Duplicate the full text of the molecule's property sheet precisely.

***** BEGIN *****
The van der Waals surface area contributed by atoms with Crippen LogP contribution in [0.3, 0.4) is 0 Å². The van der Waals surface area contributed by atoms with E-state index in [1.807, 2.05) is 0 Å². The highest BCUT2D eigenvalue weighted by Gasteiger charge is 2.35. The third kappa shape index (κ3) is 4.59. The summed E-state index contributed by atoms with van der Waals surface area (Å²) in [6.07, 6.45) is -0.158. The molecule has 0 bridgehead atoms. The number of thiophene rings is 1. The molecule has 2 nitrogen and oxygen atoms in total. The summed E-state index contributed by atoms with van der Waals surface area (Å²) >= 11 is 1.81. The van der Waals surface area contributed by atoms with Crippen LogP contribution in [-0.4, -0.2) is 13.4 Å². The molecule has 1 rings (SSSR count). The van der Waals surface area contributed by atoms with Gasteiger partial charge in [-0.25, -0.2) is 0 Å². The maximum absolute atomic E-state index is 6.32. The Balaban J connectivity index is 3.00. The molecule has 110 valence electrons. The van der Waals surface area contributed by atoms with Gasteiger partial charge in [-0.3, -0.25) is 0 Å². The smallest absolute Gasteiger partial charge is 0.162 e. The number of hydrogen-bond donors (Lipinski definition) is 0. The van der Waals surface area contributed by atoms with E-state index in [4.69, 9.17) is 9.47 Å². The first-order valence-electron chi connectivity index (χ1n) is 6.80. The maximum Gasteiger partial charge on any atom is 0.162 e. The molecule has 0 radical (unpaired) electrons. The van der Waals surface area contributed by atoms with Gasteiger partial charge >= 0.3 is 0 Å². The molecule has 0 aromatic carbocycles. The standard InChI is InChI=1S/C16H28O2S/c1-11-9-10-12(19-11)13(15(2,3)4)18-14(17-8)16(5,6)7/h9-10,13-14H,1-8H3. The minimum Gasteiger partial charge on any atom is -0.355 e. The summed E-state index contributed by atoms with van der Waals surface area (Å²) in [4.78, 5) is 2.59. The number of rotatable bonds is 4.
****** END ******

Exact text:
The van der Waals surface area contributed by atoms with Crippen LogP contribution in [0.3, 0.4) is 0 Å². The van der Waals surface area contributed by atoms with E-state index in [1.807, 2.05) is 0 Å². The highest BCUT2D eigenvalue weighted by Gasteiger charge is 2.35. The third kappa shape index (κ3) is 4.59. The summed E-state index contributed by atoms with van der Waals surface area (Å²) in [6.07, 6.45) is -0.158. The molecule has 0 bridgehead atoms. The number of thiophene rings is 1. The molecule has 2 nitrogen and oxygen atoms in total. The summed E-state index contributed by atoms with van der Waals surface area (Å²) >= 11 is 1.81. The van der Waals surface area contributed by atoms with Crippen LogP contribution in [-0.4, -0.2) is 13.4 Å². The molecule has 1 rings (SSSR count). The van der Waals surface area contributed by atoms with Gasteiger partial charge in [-0.25, -0.2) is 0 Å². The maximum absolute atomic E-state index is 6.32. The Balaban J connectivity index is 3.00. The molecule has 110 valence electrons. The van der Waals surface area contributed by atoms with Gasteiger partial charge in [-0.3, -0.25) is 0 Å². The smallest absolute Gasteiger partial charge is 0.162 e. The number of hydrogen-bond donors (Lipinski definition) is 0. The van der Waals surface area contributed by atoms with E-state index in [4.69, 9.17) is 9.47 Å². The first-order valence-electron chi connectivity index (χ1n) is 6.80. The maximum Gasteiger partial charge on any atom is 0.162 e. The molecule has 0 radical (unpaired) electrons. The van der Waals surface area contributed by atoms with Gasteiger partial charge >= 0.3 is 0 Å². The molecule has 0 aromatic carbocycles. The standard InChI is InChI=1S/C16H28O2S/c1-11-9-10-12(19-11)13(15(2,3)4)18-14(17-8)16(5,6)7/h9-10,13-14H,1-8H3. The minimum Gasteiger partial charge on any atom is -0.355 e. The summed E-state index contributed by atoms with van der Waals surface area (Å²) in [4.78, 5) is 2.59. The number of rotatable bonds is 4.